How is an integrally intelligent being supposed to interact with lower spectrum cultures without becoming persecuted, and yet still communicating integral knowledge?
I like what’s already been said, especially Layman’s comment and Tom’s response which read:
We need to better articulate what it means to drop into their world view to fully convey understanding and to provide affirmation before we can expect them to be open to the possibilities. Often this takes a great deal of patience and timing.
And I would add that we need to embrace a methodological pluralism regarding even “integral” communication styles. Partly, I suspect, this is about differences between orangish-teal, greenish-teal, turquoise, and indigo integralists, etc., taking on different orientations. And of course it’s also about personality types, personal quirks, shadow issues, and so on.
For some of us, we will seek to model through example our inclusiveness and ability to think with nuance and balance and act with integrity, all the while refraining from explicitly discussing the “operating system” working in the background that helps to facilitate our way of communicating.
Others will take an approach with greater visibility and willingness to present the Integral worldview to a world, whether it’s ready for it or not, trusting that Spirit will sort it all out. They are the writers penning memoirs and novels and poetry and philosophy and other books for a public audience. They are the artists making integral art and music. They are the business people running Integral businesses and political activists running Integrally-informed think tanks. They are everyone who is willing to work a label of “integralist” or “evolutionary” (or similar), ever so lightly or boldly as befits their taste and sensibility.
Sometimes these approaches are at odds with each other, and not necessarily any “more integral” or “less integral” as a result.
I think the day is coming where “integral knowledge” will be embedded in works of art and literature and in public figures or organizations so prominent and influential that it’s going to change the game. Then we won’t get the blank stares anymore. But we’ll have a whole other set of challenges.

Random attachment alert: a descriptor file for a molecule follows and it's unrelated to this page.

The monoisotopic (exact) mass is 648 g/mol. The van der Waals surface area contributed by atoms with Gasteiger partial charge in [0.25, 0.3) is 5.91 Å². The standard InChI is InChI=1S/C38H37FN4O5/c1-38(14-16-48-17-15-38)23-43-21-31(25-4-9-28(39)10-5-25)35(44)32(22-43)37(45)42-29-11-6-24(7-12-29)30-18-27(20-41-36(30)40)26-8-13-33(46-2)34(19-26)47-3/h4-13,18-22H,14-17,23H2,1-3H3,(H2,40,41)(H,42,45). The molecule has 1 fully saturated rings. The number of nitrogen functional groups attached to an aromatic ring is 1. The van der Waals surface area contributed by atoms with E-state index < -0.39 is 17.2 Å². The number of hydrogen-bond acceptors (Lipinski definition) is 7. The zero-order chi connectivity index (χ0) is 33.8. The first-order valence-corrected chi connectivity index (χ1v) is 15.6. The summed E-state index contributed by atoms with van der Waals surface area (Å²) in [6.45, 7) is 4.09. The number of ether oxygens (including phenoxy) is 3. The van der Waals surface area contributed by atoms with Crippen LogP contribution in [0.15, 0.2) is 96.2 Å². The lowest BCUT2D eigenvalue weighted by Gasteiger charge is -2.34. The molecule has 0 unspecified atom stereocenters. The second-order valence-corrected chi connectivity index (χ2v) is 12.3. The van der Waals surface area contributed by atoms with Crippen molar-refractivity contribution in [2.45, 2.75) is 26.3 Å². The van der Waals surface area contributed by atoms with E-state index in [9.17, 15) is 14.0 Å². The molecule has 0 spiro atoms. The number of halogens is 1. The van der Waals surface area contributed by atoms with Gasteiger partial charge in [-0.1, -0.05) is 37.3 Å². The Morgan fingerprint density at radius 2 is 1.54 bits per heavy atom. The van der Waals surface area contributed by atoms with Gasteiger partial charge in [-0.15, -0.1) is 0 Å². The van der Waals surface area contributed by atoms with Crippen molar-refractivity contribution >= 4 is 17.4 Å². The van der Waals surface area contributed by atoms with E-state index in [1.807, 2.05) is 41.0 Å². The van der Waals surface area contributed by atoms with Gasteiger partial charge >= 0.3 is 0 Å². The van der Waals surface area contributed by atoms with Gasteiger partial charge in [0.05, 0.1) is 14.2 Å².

Personally I’ve worn a number of different communication hats at different points, and I can confidently suggest that it’s worth experimenting to find an approach that works for you. And don’t forget to listen and learn from every other person regardless of their station of life — they often have much to teach us as well.
I’ll close by quoting someone who’s said something similar as part of an elaborate theory of Integral Communication that’s worth taking a look at. T. Collins Logan wrote:
In a more general sense, integral communication celebrates the diversity of existence at the same time. It excites and absorbs the profound creative force of every heart, mind, body, soul, spirit, will and community. It invokes a neutral field of exchange where all concepts, emotions and experiences are relevant, but where no single meme or worldview dominates. This requires that we suspend our judgments and beliefs in the moment of listening; that we allow each contribution to exist by itself, without being prejudiced by its source, the language used, or even the perceived intent behind the language. To maintain a truly neutral disposition in our communication allows us to both receive and transmit on many frequencies at once. As a result, to communicate integrally is to accept, love and celebrate what is – in all its complexity, diversity and apparent contradiction – so that what could be is a natural synthesis of the greatest potential in all of us.
Although Logan’s definition won’t work for every Integralist at every station — there’s the rub with methodological pluralism — it’s a great start. The truth is, everyone deserves to be listened to fully and completely by someone, but not necessarily by us, in every context (not all perspectives are equal, and our time and attention are precious). Communication is just one aspect of our relationships and missions in life, and we have to weigh the opportunity costs of being a good communicator with being good at many other things.